And so, the debut of the Confederate battle flag was met with a less than auspicious result. Stuart’s men, having suffered close to 200 casualties, retreated back to Centreville. The flags, dipped with the blood of the men who fell carrying them, were brought safely back. Throughout the rest of the war it would be a constant sight. As we continue to ponder the flag’s place in memory and place, its premiere at Dranesville reveals that every story has a beginning. Its end has not been written yet.
 While most historians refer to Beauregard’s first initials as “P.G.T.”, he had long before the Civil War dropped the “P” and signed his correspondence just “G.T. Beauregard.” T. Harry Williams, P.G.T. Beauregard: Napoleon in Gray (Baton Rouge: Louisiana State University Press, Second Edition 1995), 6.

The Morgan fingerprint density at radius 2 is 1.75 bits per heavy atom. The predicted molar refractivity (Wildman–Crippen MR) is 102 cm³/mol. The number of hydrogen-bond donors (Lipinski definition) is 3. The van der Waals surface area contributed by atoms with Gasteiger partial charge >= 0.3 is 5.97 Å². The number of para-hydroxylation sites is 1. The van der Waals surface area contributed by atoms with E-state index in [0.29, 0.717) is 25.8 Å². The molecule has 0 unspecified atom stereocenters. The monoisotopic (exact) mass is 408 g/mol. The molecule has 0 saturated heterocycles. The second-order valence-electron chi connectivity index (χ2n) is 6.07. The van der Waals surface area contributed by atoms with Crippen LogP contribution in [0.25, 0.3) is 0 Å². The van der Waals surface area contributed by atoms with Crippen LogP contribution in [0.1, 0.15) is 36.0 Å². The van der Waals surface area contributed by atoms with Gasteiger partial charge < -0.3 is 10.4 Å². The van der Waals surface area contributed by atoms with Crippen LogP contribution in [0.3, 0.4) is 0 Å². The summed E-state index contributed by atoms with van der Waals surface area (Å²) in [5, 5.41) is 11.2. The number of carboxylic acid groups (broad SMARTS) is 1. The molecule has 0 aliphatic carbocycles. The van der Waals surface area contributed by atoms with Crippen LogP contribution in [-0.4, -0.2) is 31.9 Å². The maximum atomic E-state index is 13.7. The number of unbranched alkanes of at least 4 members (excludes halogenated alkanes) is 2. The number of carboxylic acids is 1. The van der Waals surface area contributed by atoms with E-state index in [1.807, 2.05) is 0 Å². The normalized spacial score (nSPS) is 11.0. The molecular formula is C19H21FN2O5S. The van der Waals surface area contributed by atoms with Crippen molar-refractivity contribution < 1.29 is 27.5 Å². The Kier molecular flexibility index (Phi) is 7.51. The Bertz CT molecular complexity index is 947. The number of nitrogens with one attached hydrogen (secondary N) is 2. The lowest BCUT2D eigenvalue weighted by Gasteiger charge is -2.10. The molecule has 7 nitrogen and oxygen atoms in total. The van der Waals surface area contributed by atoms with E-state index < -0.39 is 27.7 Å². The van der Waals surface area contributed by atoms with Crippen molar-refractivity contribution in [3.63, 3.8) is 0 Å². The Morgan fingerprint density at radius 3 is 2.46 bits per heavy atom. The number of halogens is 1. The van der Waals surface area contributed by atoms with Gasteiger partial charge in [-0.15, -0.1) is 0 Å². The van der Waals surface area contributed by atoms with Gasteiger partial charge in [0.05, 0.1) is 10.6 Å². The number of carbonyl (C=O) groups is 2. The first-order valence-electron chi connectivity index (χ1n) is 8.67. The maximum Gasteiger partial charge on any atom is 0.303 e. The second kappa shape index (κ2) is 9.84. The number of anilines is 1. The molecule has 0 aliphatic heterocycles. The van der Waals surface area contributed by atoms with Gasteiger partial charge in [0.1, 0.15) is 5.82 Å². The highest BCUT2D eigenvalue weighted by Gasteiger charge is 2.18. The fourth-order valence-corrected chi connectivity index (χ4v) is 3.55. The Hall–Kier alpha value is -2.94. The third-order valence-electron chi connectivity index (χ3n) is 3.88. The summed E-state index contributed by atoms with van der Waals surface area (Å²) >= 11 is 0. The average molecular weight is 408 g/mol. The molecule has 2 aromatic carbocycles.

Carlton McCarthy, “Origin of the Confederate Battle Flag,” in Southern Historical Society Papers, ,Volume 8, January to December 1880, 498.
 John M. Coski, The Confederate Battleflag: America’s Most Embattled Emblem. Cambridge: Harvard University Press, 2005, 9.
 Ibid., 9-10; Kent Masterson Brown, The Confederacy’s First Battle Flag: The Story of the Southern Cross (Gretna: Pelican Publishing Company, 2014), 60-61, 72-73.
 The Times-Democrat, New Orleans, April 26, 1906.
 Coski, 10; Thomas Blackwell Letter November 28, 1861, South Carolina Historical Society; J.W. Reid, History of the Fourth Regiment of South Carolina Volunteers. Greenville: Shannon & Co., 1892), 60.
 The Confederate army still used “Army of the Potomac,” a title it had had even before Manassas. “Army of Northern Virginia” would not become prevalent until the spring of 1862.
 Official Records of the War of the Union and Confederate Armies in the War of the Rebellion, Series 1, Volume 5, 969.
 William McAlily Compiled Service Record; John Bard, John Bard’s History of the Old Bucktails (West Conshohocken: Infinity Publishing, 2013) 9.